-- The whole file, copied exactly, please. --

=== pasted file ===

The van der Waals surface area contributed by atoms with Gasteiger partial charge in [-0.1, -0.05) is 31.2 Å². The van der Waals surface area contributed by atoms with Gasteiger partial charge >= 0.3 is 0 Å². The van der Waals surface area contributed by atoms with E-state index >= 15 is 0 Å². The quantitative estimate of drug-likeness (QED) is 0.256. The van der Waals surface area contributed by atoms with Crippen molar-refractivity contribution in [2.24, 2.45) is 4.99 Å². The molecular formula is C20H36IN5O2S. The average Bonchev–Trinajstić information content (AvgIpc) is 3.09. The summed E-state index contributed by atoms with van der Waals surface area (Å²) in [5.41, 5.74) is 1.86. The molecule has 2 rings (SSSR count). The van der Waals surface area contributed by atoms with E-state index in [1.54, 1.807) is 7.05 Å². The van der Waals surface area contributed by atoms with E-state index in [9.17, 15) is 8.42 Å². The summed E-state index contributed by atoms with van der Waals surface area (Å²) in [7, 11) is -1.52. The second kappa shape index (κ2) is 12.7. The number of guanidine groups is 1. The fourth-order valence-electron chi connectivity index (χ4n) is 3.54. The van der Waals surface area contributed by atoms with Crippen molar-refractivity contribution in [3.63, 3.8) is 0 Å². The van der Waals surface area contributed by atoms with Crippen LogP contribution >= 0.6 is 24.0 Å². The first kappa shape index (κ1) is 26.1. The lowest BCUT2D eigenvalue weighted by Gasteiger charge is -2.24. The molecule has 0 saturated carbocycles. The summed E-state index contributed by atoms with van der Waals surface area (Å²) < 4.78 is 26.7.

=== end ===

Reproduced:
The van der Waals surface area contributed by atoms with Gasteiger partial charge in [-0.1, -0.05) is 31.2 Å². The van der Waals surface area contributed by atoms with Gasteiger partial charge >= 0.3 is 0 Å². The van der Waals surface area contributed by atoms with E-state index >= 15 is 0 Å². The quantitative estimate of drug-likeness (QED) is 0.256. The van der Waals surface area contributed by atoms with Crippen molar-refractivity contribution in [2.24, 2.45) is 4.99 Å². The molecular formula is C20H36IN5O2S. The average Bonchev–Trinajstić information content (AvgIpc) is 3.09. The summed E-state index contributed by atoms with van der Waals surface area (Å²) in [5.41, 5.74) is 1.86. The molecule has 2 rings (SSSR count). The van der Waals surface area contributed by atoms with E-state index in [1.54, 1.807) is 7.05 Å². The van der Waals surface area contributed by atoms with E-state index in [9.17, 15) is 8.42 Å². The summed E-state index contributed by atoms with van der Waals surface area (Å²) in [7, 11) is -1.52. The second kappa shape index (κ2) is 12.7. The number of guanidine groups is 1. The fourth-order valence-electron chi connectivity index (χ4n) is 3.54. The van der Waals surface area contributed by atoms with Crippen molar-refractivity contribution in [3.63, 3.8) is 0 Å². The van der Waals surface area contributed by atoms with Crippen LogP contribution >= 0.6 is 24.0 Å². The first kappa shape index (κ1) is 26.1. The lowest BCUT2D eigenvalue weighted by Gasteiger charge is -2.24. The molecule has 0 saturated carbocycles. The summed E-state index contributed by atoms with van der Waals surface area (Å²) < 4.78 is 26.7.